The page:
‘Lased’ Coast Guard Crew Members Can Delay Critical Missions

‘Lased’ Coast Guard Crew Members Can Delay Critical Missions

OCEAN CITY — While Ocean City has banned the sale of laser pointers, they continue to create problems for aviation, including Coast Guard helicopter search and rescue missions in the resort area and along the coast.

The crew on a Coast Guard MH-65 Dolphin helicopter landed at Coast Guard Station Ocean City on Tuesday morning to discuss the continuing dangers of novelty laser pointers that became popular in Boardwalk shops and other retail outlets a few years back. While the town of Ocean City, along with other municipalities up and down the east coast, have since banned the sale of lasers, they continue to create public safety issues and problems for aviation, particularly state police and Coast Guard search and rescue and patient transport helicopters.

“Whatever we’re doing, whether it’s training or a critical search and rescue mission, we have to stop and get our people checked out before we can do anything else if the aircraft has been lased,” said Coast Guard Lieutenant Sean Glavan, who piloted the MH-65 Dolphin from Air Station Atlantic City to Ocean City on Tuesday morning. “We can be in a midst of a critical situation and if the aircraft gets lased, we have to stop and follow this entire protocol that can take us off our mission and lose critical time.”

Glavan explained the pointing of a laser at an aircraft, while not often with malicious intent, can cause at the very least a distraction in a critical situation. At worst, it can cause glare, obstructions and flash blindness, which temporarily impairs a Coast Guard helicopter pilot and crew. While Glavan and his crew were relating some of the issues with search and rescue missions, the issue is not unique to the Coast Guard. In recent years, there have been several incidents reported with Maryland State Police helicopters transporting patients in critical condition to Shock Trauma and other hospitals.

“About 70 percent of our missions are carried out at below 2,000 feet, which is well within the range of even a novelty laser pointer,” he said. “We might be in a critical phase of our flight on an approach to a hospital or the landing site for a search and rescue mission, and if we get lased, we have to turn around and go through this entire protocol to make sure none of our crewmembers are debilitated. There is this entire administrative side where we have to file reports with the times and locations of the incident, and a medical side where we have to get all of our people checked out. As you can imagine, all of that takes an enormous amount of time, time that we should be spending on critical missions.”

The MH-65 Dolphin flies with a crew of four, including a pilot, co-pilot, rescue swimmer and flight mechanic. If even one of the crewmembers is compromised by a laser incident, the helicopter must take the appropriate precautions, or even abort a mission in some extreme cases.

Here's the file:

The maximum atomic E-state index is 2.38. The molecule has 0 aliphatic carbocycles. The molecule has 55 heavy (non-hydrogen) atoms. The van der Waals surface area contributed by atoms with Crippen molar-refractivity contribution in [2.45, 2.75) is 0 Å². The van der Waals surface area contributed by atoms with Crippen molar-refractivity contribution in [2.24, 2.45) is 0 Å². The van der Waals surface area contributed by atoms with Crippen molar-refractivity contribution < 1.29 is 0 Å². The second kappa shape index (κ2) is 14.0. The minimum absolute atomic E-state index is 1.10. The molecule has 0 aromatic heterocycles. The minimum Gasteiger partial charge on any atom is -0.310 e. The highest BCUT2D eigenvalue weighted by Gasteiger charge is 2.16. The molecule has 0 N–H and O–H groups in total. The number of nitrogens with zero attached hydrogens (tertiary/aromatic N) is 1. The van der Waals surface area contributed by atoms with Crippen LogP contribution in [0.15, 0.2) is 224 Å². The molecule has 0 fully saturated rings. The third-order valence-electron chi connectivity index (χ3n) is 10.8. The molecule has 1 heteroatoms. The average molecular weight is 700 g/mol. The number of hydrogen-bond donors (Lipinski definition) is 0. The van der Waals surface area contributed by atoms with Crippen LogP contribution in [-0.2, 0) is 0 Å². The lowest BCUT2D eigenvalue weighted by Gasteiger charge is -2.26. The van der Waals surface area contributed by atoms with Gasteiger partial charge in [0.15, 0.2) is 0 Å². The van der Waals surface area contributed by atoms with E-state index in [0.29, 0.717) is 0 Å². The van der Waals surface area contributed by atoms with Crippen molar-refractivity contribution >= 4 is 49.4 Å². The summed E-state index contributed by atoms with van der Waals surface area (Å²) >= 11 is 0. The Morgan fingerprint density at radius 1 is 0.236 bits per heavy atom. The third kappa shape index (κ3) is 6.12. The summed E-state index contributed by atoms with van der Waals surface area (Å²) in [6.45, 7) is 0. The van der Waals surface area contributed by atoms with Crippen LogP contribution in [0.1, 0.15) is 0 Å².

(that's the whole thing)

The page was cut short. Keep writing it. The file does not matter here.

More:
“There are four crew members on a search and rescue mission, and each has a critical job to do,” said Coast Guard Flight Mechanic Rob Grossman. “If the aircraft gets lased, we can’t continue without even one of them.”

Lasers became a serious issue in Ocean City in recent years to the point town officials passed emergency ordinances banning their proliferation after several incidents were reported of individuals shining the novelty lasers in people’s eyes and into resident’s windows. In fact, the town of Ocean City was out in front of the laser issue and its original ordinance paved the way for a later statewide ban.

Ocean City in 1998 passed an emergency ordinance banning the harassing or annoying shining of laser pointers on a person and it became a Maryland state law a year after. In 2010, when the popular lasers proliferated again on the Boardwalk in Ocean City, the town passed an ordinance banning their sale to minors and making possession by minors illegal.

In May 2014, the town passed another emergency ordinance banning laser pointers altogether.  Nonetheless, they continue to create problems for private citizens, law enforcement and public safety officials and the Coast Guard.

“We know Ocean City banned them, as did Atlantic City and other coastal communities in South Jersey,” said Grossman. “However, they’re still readily available in other retail outlets and online. When a lot of these laws were passed, it was the red lasers that were creating the problem, but the big issue now is the lasers in the green spectrum.”

Glavan said Coast Guard Station Atlantic City, where his MH-65 Dolphin is based, handles around two or three incidents a week involving individuals shining lasers on the aircraft. Coast Guard Air Station Atlantic City’s response area covers a large swath of the mid-Atlantic including Ocean City and as far south as Chincoteague.

“When you compare it to driving, anything that is a distraction can be dangerous,” he said. “Now think about being distracted in a high-tech military aircraft on a critical search and rescue mission.”